# Thread: Prove that the additive inverse of a vector is unique

1. ## Prove that the additive inverse of a vector is unique

Suppose $V$ is a vector space over a field $F$. Prove that the additive inverse of a vector $v\in V$ is unique.

A hint provided for the question is as follows:
Suppose $x,y\in V$ are additive inverses of $v$. Prove that $x=y$ using the axioms of a vector space.

My work so far (uses the hint):
Suppose $\exists v\in V$ such that $x, y\in V$ are inverses of $v$.
Then $x=x+(v+y)=x+0=(x+v)+y=0+y=y$.
I'm pretty sure that my current answer is lacking substance, so I could use a hand in making it more solid.

The main issue I'm having is some of the wording. I feel as though there's something I could be missing in the question. The part on "axioms of a vector space" is one I don't entirely understand.

2. Originally Posted by Runty
Suppose $V$ is a vector space over a field $F$. Prove that the additive inverse of a vector $v\in V$ is unique.

A hint provided for the question is as follows:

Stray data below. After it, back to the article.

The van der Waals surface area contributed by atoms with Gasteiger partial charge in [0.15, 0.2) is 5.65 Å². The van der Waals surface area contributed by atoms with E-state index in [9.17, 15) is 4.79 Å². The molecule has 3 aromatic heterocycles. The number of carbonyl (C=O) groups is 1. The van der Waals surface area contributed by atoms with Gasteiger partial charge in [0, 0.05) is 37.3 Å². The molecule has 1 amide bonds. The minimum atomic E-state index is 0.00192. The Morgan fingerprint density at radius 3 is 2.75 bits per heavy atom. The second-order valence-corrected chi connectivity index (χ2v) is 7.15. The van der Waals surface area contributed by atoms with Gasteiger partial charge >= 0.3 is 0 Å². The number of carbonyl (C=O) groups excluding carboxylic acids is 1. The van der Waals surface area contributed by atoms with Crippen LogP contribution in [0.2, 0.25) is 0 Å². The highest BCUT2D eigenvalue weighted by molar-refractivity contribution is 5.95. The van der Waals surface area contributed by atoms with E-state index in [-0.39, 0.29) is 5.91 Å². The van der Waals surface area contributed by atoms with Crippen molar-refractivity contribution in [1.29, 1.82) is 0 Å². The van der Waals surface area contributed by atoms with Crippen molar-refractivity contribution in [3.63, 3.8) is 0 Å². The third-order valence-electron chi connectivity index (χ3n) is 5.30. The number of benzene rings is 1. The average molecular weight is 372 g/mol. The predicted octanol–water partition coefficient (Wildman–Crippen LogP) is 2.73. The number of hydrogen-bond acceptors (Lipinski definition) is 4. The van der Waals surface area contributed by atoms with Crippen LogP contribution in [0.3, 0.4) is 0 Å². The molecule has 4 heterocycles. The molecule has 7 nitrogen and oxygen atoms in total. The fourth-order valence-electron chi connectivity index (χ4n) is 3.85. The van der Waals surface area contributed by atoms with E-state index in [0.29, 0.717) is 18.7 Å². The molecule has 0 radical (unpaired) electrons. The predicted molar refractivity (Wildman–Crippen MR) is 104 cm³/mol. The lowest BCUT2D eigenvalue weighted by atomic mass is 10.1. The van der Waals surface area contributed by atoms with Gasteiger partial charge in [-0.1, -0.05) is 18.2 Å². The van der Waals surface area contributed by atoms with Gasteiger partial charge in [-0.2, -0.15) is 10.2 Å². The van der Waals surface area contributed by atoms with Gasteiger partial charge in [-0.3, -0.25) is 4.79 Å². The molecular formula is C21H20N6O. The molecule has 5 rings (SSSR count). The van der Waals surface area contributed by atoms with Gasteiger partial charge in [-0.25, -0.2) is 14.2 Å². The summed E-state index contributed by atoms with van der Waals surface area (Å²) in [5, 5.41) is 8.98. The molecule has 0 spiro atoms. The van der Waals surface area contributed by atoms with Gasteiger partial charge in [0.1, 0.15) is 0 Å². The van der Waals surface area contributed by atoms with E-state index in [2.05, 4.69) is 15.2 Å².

Suppose $x,y\in V$ are additive inverses of $v$. Prove that $x=y$ using the axioms of a vector space.

My work so far (uses the hint):
Suppose $\exists v\in V$ such that $x, y\in V$ are inverses of $v$.
Then $x=x+(v+y)=x+0=(x+v)+y=0+y=y$.
I'm pretty sure that my current answer is lacking substance, so I could use a hand in making it more solid.

The main issue I'm having is some of the wording. I feel as though there's something I could be missing in the question. The part on "axioms of a vector space" is one I don't entirely understand.
Looks fine to me except I would switch your second and third expressions to get

$x=x+0=x+(v+y)=(x+v)+y=0+y=y$

You used associativity of addition, which is an axiom.

(Note: Since we never used commutativity, this proof also holds for non-abelian groups.)

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